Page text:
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Grooming

How to find a signature fragrance

How to find a signature fragrance

Smell is our most magical sense. It can act like a time machine, transporting us back to childhood, to a first love or heartbreak. That’s because the areas of the brain that process scent are among its most primitive, relics from early in our evolution. The memories conjured up by smell skip the logical parts of our mind and plug straight into emotion. Which is why, if you want to be remembered, the right fragrance can be the most important thing you put on in the morning.

But for such a primitive sense, hunting down the right one can be frustratingly complicated. Scent is so personal that it's also impossible to describe, which is why the terminology is so vague. To cut through the confusion, we spoke to expert Steven O’Neill, from scent mecca the Grooming Clinic. These are his tips on how to find something that people will remember forever.

Step 1 – pick the right strength

Women wear perfume, men wear aftershave, or so many people believe. But those terms refer not to gender, but concentration. Fragrances range from cologne (the weakest) up through aftershave, eau de toilette, eau de parfum, all the way to parfum (the strongest). “Cologne needs to be applied more regularly,” says O’Neill. “For longevity, you should look between an eau de parfum or a parfum.”

An eau de parfum is the Goldilocks of fragrances, not overpowering but also with a decent amount of longevity. “An eau de parfum should last all day,” says O’Neill. “That’s why it’s important to find one that you like. You’ll be wearing it for hours.”

Step 2 – find your family

Fragrances fall into four distinct families. Floral scents, as the name suggests, use ingredients either sourced from or which emulate flowers. Oriental fragrances are heavier and rich in spices, like tobacco or oud. Fresh refers to fragrances full of citrus – because they’re lighter, they tend to dissipate more quickly. Woody fragrances sit between the two, and lean heavily on natural smells from things like cedarwood, pine and sandalwood.

Fragrances are created by layering together different ingredients, the molecules of which evaporate at different rates. “The top notes are the things you smell instantly,” says O’Neill. “They’re the first hit but they dissipate quickly too. The middle notes are slightly heavier and will last a little longer, but the base notes are where the lasting scent really comes from.” Mass market fragrances tend to be quite flat whereas niche fragrances can be highly complex, changing drastically from morning to evening. They can seem almost alive, and create a distinctive scent that's completely unique to you.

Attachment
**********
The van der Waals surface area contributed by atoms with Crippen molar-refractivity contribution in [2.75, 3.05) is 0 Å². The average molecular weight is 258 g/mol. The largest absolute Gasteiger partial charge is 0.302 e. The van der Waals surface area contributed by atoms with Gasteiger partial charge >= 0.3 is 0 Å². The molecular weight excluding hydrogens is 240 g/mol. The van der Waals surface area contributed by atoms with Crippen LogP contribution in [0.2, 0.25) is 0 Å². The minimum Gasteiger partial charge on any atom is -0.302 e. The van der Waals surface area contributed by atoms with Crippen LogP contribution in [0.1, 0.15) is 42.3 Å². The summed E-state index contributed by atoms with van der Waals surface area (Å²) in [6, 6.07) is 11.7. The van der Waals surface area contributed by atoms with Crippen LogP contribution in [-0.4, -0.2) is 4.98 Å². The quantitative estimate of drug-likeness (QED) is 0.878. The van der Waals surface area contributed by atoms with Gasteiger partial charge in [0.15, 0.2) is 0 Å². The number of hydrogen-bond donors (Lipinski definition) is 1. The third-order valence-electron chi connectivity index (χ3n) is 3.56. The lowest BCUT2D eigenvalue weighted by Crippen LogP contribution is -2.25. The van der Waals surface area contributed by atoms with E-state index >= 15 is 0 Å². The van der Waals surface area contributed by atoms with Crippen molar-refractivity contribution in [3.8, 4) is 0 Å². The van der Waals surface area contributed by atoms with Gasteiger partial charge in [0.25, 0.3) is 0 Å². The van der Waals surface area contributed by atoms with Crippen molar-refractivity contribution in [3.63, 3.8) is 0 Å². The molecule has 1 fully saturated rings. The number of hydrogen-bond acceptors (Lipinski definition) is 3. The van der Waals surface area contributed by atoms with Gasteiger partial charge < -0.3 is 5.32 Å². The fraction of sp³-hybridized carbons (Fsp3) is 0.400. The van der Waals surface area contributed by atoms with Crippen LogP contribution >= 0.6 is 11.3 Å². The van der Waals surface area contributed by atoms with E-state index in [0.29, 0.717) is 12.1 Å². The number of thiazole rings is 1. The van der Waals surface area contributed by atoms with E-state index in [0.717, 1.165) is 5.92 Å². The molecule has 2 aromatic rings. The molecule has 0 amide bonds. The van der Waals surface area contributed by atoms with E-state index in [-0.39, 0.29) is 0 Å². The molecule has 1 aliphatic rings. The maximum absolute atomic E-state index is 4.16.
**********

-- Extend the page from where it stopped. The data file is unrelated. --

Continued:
Step 3 – test and wait

“It takes time to find your family of scents,” says O’Neill. “It’s trial and error.” The only way to track down something you love is with your own nose. Either order miniature samplers, or go and test them in person by spritzing several onto different pieces of paper (it helps to write what each is on the back). “If you spray multiple options straight on your skin you’ll get confused,” says O’Neill.

Because the notes change over the day, you’ll want to smell each at different intervals to see how it’s changed. You might love something at first, then find that four hours later it’s morphed into something you can’t stand. “Find the base notes you like and search from there,” says O’Neill. But don’t invest yet. First, you need to try it on yourself. “The oils in your skin react with the oils in the fragrance, so to get the real scent you need to live with it for a few hours.”

Step 4 – choose the right size

Fragrances are made from natural ingredients, which decay over time. So that giant bottle from Duty Free isn’t as good a deal as it looks – by the time you’re halfway through, it will have gone off. “At first, buy a travel size,” says O’Neill. “It’s a good way to find out if you really like it without a big hit on the wallet.”

Some fragrance enthusiasts keep their bottles in the fridge. You don’t need to go that far, but somewhere away from natural light and temperature fluctuations is best (in other words, not in your bathroom). “The biggest mistake men make is wearing too much or too little fragrance,” says O’Neill. “If the first spray lingers then there’s no need to add more.”

 

Illustrations: Eric Chow
Words: Nadia Balame-Price